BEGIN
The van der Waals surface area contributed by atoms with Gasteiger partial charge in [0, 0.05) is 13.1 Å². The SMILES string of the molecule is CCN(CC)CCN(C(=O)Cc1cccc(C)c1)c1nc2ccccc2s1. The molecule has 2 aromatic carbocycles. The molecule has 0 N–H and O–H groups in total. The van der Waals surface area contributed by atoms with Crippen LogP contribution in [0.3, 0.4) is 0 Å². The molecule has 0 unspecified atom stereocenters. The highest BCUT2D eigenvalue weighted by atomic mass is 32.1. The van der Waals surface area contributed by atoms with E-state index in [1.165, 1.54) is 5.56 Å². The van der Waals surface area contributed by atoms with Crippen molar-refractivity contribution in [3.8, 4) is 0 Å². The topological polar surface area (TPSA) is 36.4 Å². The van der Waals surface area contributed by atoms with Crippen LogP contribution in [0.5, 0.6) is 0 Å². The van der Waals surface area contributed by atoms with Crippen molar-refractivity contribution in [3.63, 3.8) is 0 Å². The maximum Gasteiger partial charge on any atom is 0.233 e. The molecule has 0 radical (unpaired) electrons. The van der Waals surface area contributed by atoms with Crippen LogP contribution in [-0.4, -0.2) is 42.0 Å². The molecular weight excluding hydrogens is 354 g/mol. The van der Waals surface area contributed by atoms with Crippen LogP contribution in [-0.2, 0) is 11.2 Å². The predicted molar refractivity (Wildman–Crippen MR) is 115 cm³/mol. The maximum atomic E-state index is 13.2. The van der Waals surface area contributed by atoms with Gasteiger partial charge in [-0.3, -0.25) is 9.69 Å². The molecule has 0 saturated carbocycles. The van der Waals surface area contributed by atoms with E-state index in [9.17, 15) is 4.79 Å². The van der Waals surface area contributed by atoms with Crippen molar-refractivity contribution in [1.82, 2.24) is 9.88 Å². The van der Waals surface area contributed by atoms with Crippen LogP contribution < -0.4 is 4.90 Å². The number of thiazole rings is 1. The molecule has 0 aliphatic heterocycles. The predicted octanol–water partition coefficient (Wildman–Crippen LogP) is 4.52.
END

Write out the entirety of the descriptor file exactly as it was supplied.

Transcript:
The van der Waals surface area contributed by atoms with Gasteiger partial charge in [0, 0.05) is 13.1 Å². The SMILES string of the molecule is CCN(CC)CCN(C(=O)Cc1cccc(C)c1)c1nc2ccccc2s1. The molecule has 2 aromatic carbocycles. The molecule has 0 N–H and O–H groups in total. The van der Waals surface area contributed by atoms with Crippen LogP contribution in [0.3, 0.4) is 0 Å². The molecule has 0 unspecified atom stereocenters. The highest BCUT2D eigenvalue weighted by atomic mass is 32.1. The van der Waals surface area contributed by atoms with E-state index in [1.165, 1.54) is 5.56 Å². The van der Waals surface area contributed by atoms with Crippen molar-refractivity contribution in [3.8, 4) is 0 Å². The topological polar surface area (TPSA) is 36.4 Å². The van der Waals surface area contributed by atoms with Crippen LogP contribution in [0.5, 0.6) is 0 Å². The van der Waals surface area contributed by atoms with Crippen molar-refractivity contribution in [3.63, 3.8) is 0 Å². The maximum Gasteiger partial charge on any atom is 0.233 e. The molecule has 0 radical (unpaired) electrons. The van der Waals surface area contributed by atoms with Crippen LogP contribution in [-0.4, -0.2) is 42.0 Å². The molecular weight excluding hydrogens is 354 g/mol. The van der Waals surface area contributed by atoms with Crippen LogP contribution in [-0.2, 0) is 11.2 Å². The predicted molar refractivity (Wildman–Crippen MR) is 115 cm³/mol. The maximum atomic E-state index is 13.2. The van der Waals surface area contributed by atoms with Gasteiger partial charge in [-0.3, -0.25) is 9.69 Å². The molecule has 0 saturated carbocycles. The van der Waals surface area contributed by atoms with E-state index in [9.17, 15) is 4.79 Å². The van der Waals surface area contributed by atoms with Crippen molar-refractivity contribution in [1.82, 2.24) is 9.88 Å². The van der Waals surface area contributed by atoms with Crippen LogP contribution < -0.4 is 4.90 Å². The number of thiazole rings is 1. The molecule has 0 aliphatic heterocycles. The predicted octanol–water partition coefficient (Wildman–Crippen LogP) is 4.52.